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How Do I Choose the Best Window Sun Screen?

Amy Rodriguez
Amy Rodriguez

The best window sun screen depends on your individual needs for privacy, sun blockage, and budget limitations. Manufacturers offer a number of different screen colors and mesh sizes for you to choose from, but each home is unique in its needs for sunlight and heat control. These screens slightly alter the outside appearance of the home, creating a darker window surface from the perspective of those looking in from outside.

A basic window sun screen stops sunlight from striking the window's surface, preventing harmful ultraviolet (UV) rays from entering the home. The screen's mesh is closely entwined, creating a barrier against light and heat. Homeowners enjoy the lower energy bills during the hot summer months, while still retaining an appealing view through the windows. Shades and curtains do not need to be closed all summer for blocking heat and light; the window sun screen provides the shielding.

Every home has its own unique needs for sunlight and heat control for windows.
Every home has its own unique needs for sunlight and heat control for windows.

Privacy is enhanced with a window sun screen. You can see clearly out the window, but outsiders cannot see easily through the mesh. Screen manufacturers have screens that are dark or light in color, such as gray or beige. A darker screen choice will provide you with the most privacy, especially if the mesh is closely woven together. Homes close to a busy street may find the best privacy with tightly woven, dark screens.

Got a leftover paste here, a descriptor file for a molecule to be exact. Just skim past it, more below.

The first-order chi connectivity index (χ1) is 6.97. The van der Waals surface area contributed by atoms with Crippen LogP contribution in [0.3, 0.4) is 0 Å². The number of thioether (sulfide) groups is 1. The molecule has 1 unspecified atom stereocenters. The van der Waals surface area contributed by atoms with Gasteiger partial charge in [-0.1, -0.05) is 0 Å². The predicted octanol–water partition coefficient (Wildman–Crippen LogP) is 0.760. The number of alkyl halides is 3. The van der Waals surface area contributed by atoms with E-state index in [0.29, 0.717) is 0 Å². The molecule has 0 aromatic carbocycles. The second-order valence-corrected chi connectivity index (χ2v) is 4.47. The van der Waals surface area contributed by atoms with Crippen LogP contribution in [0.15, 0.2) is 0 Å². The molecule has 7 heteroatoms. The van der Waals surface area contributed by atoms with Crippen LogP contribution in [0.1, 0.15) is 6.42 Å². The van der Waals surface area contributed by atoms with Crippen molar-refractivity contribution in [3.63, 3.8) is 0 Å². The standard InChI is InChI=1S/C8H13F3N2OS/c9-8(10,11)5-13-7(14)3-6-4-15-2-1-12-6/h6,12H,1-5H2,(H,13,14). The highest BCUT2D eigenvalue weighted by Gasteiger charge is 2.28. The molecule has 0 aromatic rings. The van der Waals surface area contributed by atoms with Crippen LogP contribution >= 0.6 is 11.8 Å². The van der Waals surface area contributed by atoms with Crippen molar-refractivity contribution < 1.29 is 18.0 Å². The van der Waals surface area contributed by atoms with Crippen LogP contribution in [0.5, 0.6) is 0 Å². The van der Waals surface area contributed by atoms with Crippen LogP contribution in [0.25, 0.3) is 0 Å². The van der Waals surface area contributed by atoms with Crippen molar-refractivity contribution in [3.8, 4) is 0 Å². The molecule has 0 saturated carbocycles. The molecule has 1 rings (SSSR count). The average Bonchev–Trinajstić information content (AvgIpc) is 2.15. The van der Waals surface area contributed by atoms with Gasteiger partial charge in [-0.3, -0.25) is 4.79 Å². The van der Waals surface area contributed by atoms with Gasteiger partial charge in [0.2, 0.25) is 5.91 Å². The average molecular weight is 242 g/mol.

The screen's intricately woven mesh blocks the sun from passing through the window. A tightly woven screen will stop more sunlight from entering the home, whereas a looser mesh allows more sunlight to infiltrate. You can install tightly woven mesh screens on the south side of a home where more sunlight occurs. In contrast, north-facing windows do not need as much sunlight protection, calling for a looser mesh screen.

The main drawback to a tightly woven mesh window sun screen is the visibility limitation. The tighter the weave is, the more difficult it will be to get a clear view to the outside. You can try different mesh styles on the window to decide on the best personal choice.

Tightly woven window sun screens are also more expensive than those with a looser weave to the mesh. As the owner, you must therefore decide on a balance between cost and home comfort. In addition, you can take the screen's cost consideration and compare it to a typical summer day's energy bill. Air conditioning systems are highly expensive to run on a daily basis. The screen's initial cost may be comparatively smaller than the electric used to combat summer heat.

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    • Every home has its own unique needs for sunlight and heat control for windows.
      By: dbrus
      Every home has its own unique needs for sunlight and heat control for windows.